He’s still as funny and as smart as when I was a little girl. It’s hard for me to think of my dad as a senior citizen, because he is anything but. He’s still the head machinist at his job. He still smokes those Kool 100s. His favorite show is The Big Bang Theory. He loves being a grandpa and a great-grandpa (I have a 28 year old niece from one of my older half-brothers. She has a little girl herself.). He still criticizes the Browns every football season (he’s a Redskins fan) and reads The Plain Dealer daily and watches Jerry Springer and Maury every day after work because their insanity makes him feel like his day couldn’t be as bad as those guests’ are. He still encourages me to live my dreams and to keep working hard. He taught me that hard work and a strong education are the two most important things that a person can have next to their family. He taught me how to play Monopoly when I was five (no hotels or houses and I always got Boardwalk and Park Place and somehow won every time) and how to dance by standing on his feet in the kitchen while “My Girl” by The Temptations played on the local oldies station. He taught me to really appreciate music and told me I got my voice from my grandma. I am incredibly lucky to have him as a dad 🙂

Happy Birthday, Daddy ❤

Season One, Episode Thirty: Mid-Season Recap

Time flies when you’re living life.

In Niagara Falls, Canada back in May.

I hadn’t realized that April was the last time I blogged!  I suppose that in the rush of everything positive that has gone on over the past three months, I just didn’t have time to write.  The casino opened May 14, and the shift I had been on up until last night made it damn near impossible to do anything but work and sleep–I worked what we call “sunrise” (a more pleasant-sounding spin on the more depressing-sounding graveyard shift), and when you work from 1 am to 9 am, you find that blogging ranks pretty low on your list of priorities 😛  But anyway, life at the casino is great.  I love being a dealer, it’s pretty fun to just essentially play games and interact with people for eight hours and get paid.  I’m surprised at how comfortable I have gotten dealing roulette;  if you had thrown me on a roulette table back in April I probably would have burst into tears (as a matter of fact, back in April I did burst into tears on the table in class) and froze up.  Now I can easily tell you how much five straight-ups (175) and 7 splits (119) are (294), all in my head.  I actually enjoy dealing roulette more than blackjack, and the people that I’ve known since the original Table Games Service Academy (Dec. 2011 to Feb. 2012) can tell you how much of a 180 that is!  It’s great to work with people I enjoy and actually feel appreciated, something that I never once felt at the dealership.  I have no stress and I’m relaxed…I love it.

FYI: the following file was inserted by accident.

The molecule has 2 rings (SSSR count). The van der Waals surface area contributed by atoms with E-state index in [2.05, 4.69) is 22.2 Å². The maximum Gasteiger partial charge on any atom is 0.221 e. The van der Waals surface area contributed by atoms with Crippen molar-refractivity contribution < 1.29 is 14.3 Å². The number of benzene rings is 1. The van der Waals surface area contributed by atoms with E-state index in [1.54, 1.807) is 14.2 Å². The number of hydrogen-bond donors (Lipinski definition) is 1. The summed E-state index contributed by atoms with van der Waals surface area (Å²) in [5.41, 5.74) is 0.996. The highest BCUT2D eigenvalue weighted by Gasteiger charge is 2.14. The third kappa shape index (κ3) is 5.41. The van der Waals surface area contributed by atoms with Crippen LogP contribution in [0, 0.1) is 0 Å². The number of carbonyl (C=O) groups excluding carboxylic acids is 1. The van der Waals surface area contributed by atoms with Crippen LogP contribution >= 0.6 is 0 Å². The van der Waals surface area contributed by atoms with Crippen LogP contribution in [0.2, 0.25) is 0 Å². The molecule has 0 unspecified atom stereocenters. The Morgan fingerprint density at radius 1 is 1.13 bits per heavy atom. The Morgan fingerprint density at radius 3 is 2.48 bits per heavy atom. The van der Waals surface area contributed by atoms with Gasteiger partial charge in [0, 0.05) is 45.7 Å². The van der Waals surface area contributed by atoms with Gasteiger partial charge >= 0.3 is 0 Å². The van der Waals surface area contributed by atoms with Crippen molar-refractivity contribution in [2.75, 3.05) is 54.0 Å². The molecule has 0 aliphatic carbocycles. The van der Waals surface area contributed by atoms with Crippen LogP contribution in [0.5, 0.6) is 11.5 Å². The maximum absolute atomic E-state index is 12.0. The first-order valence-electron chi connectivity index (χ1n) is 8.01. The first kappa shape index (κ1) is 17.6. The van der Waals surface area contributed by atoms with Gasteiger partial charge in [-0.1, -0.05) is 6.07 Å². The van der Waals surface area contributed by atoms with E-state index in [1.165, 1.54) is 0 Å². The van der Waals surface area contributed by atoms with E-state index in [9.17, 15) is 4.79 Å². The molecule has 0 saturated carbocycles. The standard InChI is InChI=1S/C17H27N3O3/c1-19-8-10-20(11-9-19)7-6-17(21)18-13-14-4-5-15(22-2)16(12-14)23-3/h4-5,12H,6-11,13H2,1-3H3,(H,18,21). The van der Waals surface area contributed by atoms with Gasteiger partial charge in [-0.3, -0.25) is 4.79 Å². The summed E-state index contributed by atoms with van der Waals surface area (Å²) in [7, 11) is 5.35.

Other that, one would say that my life is wonderfully mundane.  Nicky is getting so big!  He’ll be in second grade in three weeks, and he’s only 11 inches shorter than me–that doesn’t say a lot for me, but 50 inches is a pretty huge achievement for him 🙂 He’s had a summer filled with climbing the tree in our front yard, swimming in his friend’s pool, playing baseball, and just being a little boy with his entire summer vacation ahead of him.

Nicky during Marine Week back in June. He has had an awesome summer so far!

My boyfriend and I are still together and are pretty happy.  He went home in the middle of June, and I went out to Chicago for a few days this past month to see him, which was great because I love the city (and him, but that’s beside the point :P).  We’re pretty confident that we can make this long distance thing work.

I also lost nearly 20 pounds since February, I’ve gone from 160 to roughly 145-147 pounds.  I’ve joined a gym and am trying to be a lot healthier in my eating and lifestyle habits.  I feel great, and I love how I feel.  I was thinking about losing 20 more, but I don’t want to lose my curves, so I might drop about 10 to 15 more and build muscle.

I actually didn’t notice how much weight I’d lost until I took the picture on the right at my boyfriend’s house in Indiana.

I have every intent of being more consistent with this blog now that I am on swing shift and have more time during the day to get things done.  I’m actually going to sign off now to go eat dinner and get ready to go to work…Til next time, XO!

Season One, Episode Seventeen: The Myth of the Supermom

As being a mom goes, I guess one would say that I’m not particularly very good at it.